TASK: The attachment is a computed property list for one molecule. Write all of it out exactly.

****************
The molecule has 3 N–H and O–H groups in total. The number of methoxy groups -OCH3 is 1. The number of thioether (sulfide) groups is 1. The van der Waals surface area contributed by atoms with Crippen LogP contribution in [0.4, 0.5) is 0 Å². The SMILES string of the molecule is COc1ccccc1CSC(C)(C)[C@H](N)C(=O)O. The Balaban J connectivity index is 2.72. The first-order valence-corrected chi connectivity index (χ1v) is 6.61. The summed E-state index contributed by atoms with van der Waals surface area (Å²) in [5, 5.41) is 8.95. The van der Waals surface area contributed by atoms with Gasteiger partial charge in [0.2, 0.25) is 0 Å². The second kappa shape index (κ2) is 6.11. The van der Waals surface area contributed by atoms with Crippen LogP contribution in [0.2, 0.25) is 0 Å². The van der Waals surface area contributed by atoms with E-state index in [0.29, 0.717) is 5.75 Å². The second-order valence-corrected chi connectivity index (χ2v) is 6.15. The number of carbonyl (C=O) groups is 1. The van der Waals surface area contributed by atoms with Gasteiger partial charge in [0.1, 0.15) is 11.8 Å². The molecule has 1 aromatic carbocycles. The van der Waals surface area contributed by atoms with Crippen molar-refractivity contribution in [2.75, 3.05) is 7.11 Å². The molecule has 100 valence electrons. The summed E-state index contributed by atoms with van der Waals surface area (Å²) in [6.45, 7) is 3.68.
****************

The molecule has 3 N–H and O–H groups in total. The number of methoxy groups -OCH3 is 1. The number of thioether (sulfide) groups is 1. The van der Waals surface area contributed by atoms with Crippen LogP contribution in [0.4, 0.5) is 0 Å². The SMILES string of the molecule is COc1ccccc1CSC(C)(C)[C@H](N)C(=O)O. The Balaban J connectivity index is 2.72. The first-order valence-corrected chi connectivity index (χ1v) is 6.61. The summed E-state index contributed by atoms with van der Waals surface area (Å²) in [5, 5.41) is 8.95. The van der Waals surface area contributed by atoms with Gasteiger partial charge in [0.2, 0.25) is 0 Å². The second kappa shape index (κ2) is 6.11. The van der Waals surface area contributed by atoms with Crippen LogP contribution in [0.2, 0.25) is 0 Å². The van der Waals surface area contributed by atoms with E-state index in [0.29, 0.717) is 5.75 Å². The second-order valence-corrected chi connectivity index (χ2v) is 6.15. The number of carbonyl (C=O) groups is 1. The van der Waals surface area contributed by atoms with Gasteiger partial charge in [0.1, 0.15) is 11.8 Å². The molecule has 1 aromatic carbocycles. The van der Waals surface area contributed by atoms with Crippen molar-refractivity contribution in [2.75, 3.05) is 7.11 Å². The molecule has 100 valence electrons. The summed E-state index contributed by atoms with van der Waals surface area (Å²) in [6.45, 7) is 3.68.